Clippers’ seven-game winning streak ends in turnover-filled loss to Bulls
It was a bad sign when, early in Sunday’s second quarter, the Clippers had committed more turnovers than made baskets, failed to make a shot outside of the paint and, in the process, proved yet again that they are the NBA’s best at falling behind by double-digit deficits.
It was an equally bad sign for Chicago throughout the second half that despite all that had gone wrong for their opponent, the Clippers were nonetheless doing the other thing they are best at — hanging around, chipping away and refusing to wave the white flag.
So when Paul George drove through his defender’s shoulders with 10 minutes left in the fourth quarter, cocked his body backward and made a ridiculously difficult jump shot for the Clippers’ first lead in 34 minutes, what erupted inside Staples Center wasn’t the sound of thrilled surprise. It was the kind of noise akin to a concert crowd reveling at hearing the familiar first chords of the headliner’s signature hit.
The Chicago Bulls’ rebuild has a distinct L.A. connection with players Lonzo Ball, DeMar DeRozan, Zach LaVine, Nikola Vucevic and Alex Caruso.
They were doing it again, following the formula that had delivered a seven-game winning streak despite once trailing by at least 13 in four of them.
Even when the Clippers trailed again by eight with eight minutes to play, then nine with 4 minutes 45 seconds left after Lonzo Ball turned an intercepted George pass into a layup on the other end, and Terance Mann limped off, the result felt anything but final. Not until George missed a seventh three-point attempt with just more than a minute to play, and Bulls guard Zach LaVine answered with a step-back two on the other end, did this rally finally run dry in a 100-90 loss, the Clippers’ first since Oct. 29.
“I just felt like we ran out of gas a little bit,” said Clippers guard Eric Bledsoe, who continued his strong play of the past week with 21 points.
George scored 27 points, making all 11 of his free throws, with 11 rebounds, but he made seven of his 25 shots in 41 minutes, a workload coach Tyronn Lue called a mistake of mismanagement on his part on the second night of a back-to-back, one night after a dominant victory against Minnesota.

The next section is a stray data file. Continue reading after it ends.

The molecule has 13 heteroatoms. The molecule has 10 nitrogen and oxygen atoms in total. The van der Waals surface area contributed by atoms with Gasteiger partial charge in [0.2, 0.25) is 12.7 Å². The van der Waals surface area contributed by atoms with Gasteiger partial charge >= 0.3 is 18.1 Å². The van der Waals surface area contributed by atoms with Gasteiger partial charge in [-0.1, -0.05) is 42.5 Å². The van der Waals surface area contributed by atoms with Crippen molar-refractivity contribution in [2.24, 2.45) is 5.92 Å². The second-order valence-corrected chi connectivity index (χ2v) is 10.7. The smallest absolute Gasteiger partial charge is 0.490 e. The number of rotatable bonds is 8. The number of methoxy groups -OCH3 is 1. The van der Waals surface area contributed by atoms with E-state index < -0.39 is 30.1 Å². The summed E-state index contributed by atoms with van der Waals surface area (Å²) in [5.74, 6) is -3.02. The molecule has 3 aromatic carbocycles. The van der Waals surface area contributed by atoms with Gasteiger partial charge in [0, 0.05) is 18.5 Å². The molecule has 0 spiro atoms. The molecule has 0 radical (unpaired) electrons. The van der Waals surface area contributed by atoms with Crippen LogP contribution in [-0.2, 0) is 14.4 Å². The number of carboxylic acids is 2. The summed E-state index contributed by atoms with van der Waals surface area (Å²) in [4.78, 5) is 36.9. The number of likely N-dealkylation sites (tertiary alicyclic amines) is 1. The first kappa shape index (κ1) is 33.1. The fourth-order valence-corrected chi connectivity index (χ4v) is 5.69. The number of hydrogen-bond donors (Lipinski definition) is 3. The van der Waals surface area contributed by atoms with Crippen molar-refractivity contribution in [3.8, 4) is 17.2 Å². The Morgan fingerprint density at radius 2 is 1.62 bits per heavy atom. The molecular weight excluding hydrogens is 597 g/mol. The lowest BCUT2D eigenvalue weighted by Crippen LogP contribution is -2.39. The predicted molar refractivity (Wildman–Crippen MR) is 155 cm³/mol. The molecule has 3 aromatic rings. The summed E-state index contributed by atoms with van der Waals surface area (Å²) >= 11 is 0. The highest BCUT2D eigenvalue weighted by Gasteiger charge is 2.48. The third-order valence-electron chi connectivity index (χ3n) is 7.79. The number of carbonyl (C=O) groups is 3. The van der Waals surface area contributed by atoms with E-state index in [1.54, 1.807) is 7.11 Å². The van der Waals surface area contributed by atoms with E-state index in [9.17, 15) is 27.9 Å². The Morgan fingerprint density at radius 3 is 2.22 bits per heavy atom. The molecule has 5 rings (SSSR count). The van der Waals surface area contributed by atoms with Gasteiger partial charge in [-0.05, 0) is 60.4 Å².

“We couldn’t make shots,” George said. “Myself personally, I just couldn’t make shots.”
Nothing in the league’s bylaws requires the Clippers to find their rhythm only after falling behind, of course, but it is a pattern that has left Lue at once both pleased with his team’s resilience and frustration in its failure to launch. They committed 10 turnovers in just the first quarter and trailed by as many as 17.
“We didn’t want those kind of starts, as we’ve been talking about the last week or so,” Lue said. “Tonight was another one of those games.”
The Clippers (8-5) mustered only three points in the final 3:16 and didn’t score a basket inside the three-point arc during the last 10 minutes.
Their saving grace was making all 21 of their free throws; everywhere away from the line, their shooting suffered. Their 35% accuracy was their lowest in nine games and they couldn’t score enough to compensate for their mistakes, with more turnovers (20) than assists (16).
DeMar DeRozan dropped 35 points — including 21 in the first half despite scoring only two points in the paint — for Chicago in his homecoming to the city where he was raised and starred at USC and has said he hoped to play in while considering his free-agency options. He made his home, temporarily, instead in the area between the three-point arc and the paint, making eight of his 11 midrange shots.
“I thought he was too comfortable in the first half,” Lue said. “I thought he got to his spot every single time.”
DeRozan has been a good fit in Chicago, it turns out. The Bulls are 9-4, with the Eastern Conference’s third-best winning percentage and even without center and former USC standout Nikola Vucevic, who missed his second consecutive game after testing positive for COVID-19, they outrebounded and outscored the Clippers in the paint.
Paul George scored 23 points as the Clippers routed the Minnesota Timberwolves and ex-teammate Patrick Beverley 129-102 for a seventh win in a row.
Former Laker Alex Caruso started in Vucevic’s absence and finished with nine rebounds, seven points, five assists and three steals, and LaVine scored 29 points.
The early turnovers put an already tired Clippers team further on their heels as the Bulls turned errant passes into fast breaks going the other direction.
“We didn’t match their energy,” Bledsoe said. “They came out with tons of energy and that was the game.”
Not quite, of course. It wasn’t decided until the final minutes, with DeRozan wrapping an arm around LaVine’s waist and putting his head on his teammate’s shoulder after a key basket, secure the Clippers’ streak was finally dead.
“Our guys were tired, you could see that, and that was on me,” Lue said. “Whatever. Start a new win streak.”
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